I have recently graduated with a Bachelor's degree in the United States and have taken a job as a research assistant at a large private research institution. Part of my employer's package involves free tuition for full time employees for up to 6 hours per semester, including graduate courses. I was considering taking advantage of this opportunity, and my PI and I have agreed that 3 hours per semester (1 class) would be a good compromise between wanting to work and gaining knowledge as an investment in my abilities as a research assistant. This is an exciting opportunity because my undergraduate alma mater was a relatively small institution with no niche coursework. My cumulative training up to this point has included being lucky to catch course offerings and being the beneficiary of summer REUs..so the opportunity to take niche coursework is highly lucrative for me. My question is as follows:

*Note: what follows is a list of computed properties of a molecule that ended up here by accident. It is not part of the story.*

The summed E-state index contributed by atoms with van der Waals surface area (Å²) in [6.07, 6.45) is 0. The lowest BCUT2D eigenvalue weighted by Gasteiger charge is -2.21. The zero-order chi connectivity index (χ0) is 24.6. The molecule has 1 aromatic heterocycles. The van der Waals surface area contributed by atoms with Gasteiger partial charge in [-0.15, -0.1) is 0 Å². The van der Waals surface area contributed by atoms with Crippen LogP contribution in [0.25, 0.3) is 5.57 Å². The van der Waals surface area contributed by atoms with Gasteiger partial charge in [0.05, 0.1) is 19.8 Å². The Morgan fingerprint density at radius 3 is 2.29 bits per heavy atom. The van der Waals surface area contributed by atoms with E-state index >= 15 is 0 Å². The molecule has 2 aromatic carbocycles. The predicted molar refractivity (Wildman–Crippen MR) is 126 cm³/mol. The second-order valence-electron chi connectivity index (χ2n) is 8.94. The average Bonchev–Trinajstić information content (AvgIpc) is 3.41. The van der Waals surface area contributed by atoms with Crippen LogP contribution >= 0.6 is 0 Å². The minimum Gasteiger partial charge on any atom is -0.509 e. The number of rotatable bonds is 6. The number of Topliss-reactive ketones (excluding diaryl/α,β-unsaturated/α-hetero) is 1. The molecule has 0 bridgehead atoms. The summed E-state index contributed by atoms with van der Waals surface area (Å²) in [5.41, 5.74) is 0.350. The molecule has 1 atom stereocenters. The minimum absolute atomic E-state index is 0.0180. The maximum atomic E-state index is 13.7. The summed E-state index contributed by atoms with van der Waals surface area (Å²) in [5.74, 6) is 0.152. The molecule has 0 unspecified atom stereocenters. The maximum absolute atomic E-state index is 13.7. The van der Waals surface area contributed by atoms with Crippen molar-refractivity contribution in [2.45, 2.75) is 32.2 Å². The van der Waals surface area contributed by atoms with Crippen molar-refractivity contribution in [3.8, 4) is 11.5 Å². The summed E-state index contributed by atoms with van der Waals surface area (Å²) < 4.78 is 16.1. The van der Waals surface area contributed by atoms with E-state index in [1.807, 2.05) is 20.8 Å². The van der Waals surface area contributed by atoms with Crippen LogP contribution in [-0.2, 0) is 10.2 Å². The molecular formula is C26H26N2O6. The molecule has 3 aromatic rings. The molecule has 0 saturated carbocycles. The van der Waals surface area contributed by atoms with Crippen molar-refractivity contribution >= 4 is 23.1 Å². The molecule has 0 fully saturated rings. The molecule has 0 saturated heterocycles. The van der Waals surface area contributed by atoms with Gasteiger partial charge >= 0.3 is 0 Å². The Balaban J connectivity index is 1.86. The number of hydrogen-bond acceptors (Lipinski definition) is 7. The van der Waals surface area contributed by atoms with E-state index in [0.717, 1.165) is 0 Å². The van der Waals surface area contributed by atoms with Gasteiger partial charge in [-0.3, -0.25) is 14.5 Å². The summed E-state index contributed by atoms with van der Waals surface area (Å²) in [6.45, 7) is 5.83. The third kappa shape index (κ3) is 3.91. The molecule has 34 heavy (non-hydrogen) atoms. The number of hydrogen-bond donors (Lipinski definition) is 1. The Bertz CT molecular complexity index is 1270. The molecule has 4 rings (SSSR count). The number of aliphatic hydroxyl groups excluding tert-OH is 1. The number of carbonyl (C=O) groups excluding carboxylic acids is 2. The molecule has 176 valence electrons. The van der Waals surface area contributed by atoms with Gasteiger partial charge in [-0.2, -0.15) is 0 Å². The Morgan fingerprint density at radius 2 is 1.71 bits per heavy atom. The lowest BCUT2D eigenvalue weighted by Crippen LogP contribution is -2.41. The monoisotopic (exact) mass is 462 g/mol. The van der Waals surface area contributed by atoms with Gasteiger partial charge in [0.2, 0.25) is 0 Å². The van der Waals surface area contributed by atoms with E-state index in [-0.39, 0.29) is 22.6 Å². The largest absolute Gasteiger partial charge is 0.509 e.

If I take 3 graduate courses (summer included), when I apply to graduate school down the line in about a year or two, should I report these courses and do they make any difference? Secondly, how do I put these courses under the education tab in my CV/resume?

  • 3
    At least in the United States, applications for graduate admissions typically instruct you to include transcripts from all undergraduate and graduate study. So there isn't really a choice of whether to report these courses or not.
    – ff524
    Commented May 16, 2016 at 17:00

1 Answer 1


The coursework is helpful, especially if you do well in them. It will show that you have understand and have experience with these concepts. The work is not as important as your research, but will be of some benefit. That being said, whether you can transfer them as academic credit towards your graduate degree will really depend upon the school.

As to your CV, simply add a section under education mentioning that you took courses at your new institute. You can list the courses under that and submit a transcript for them when you apply to graduate school.

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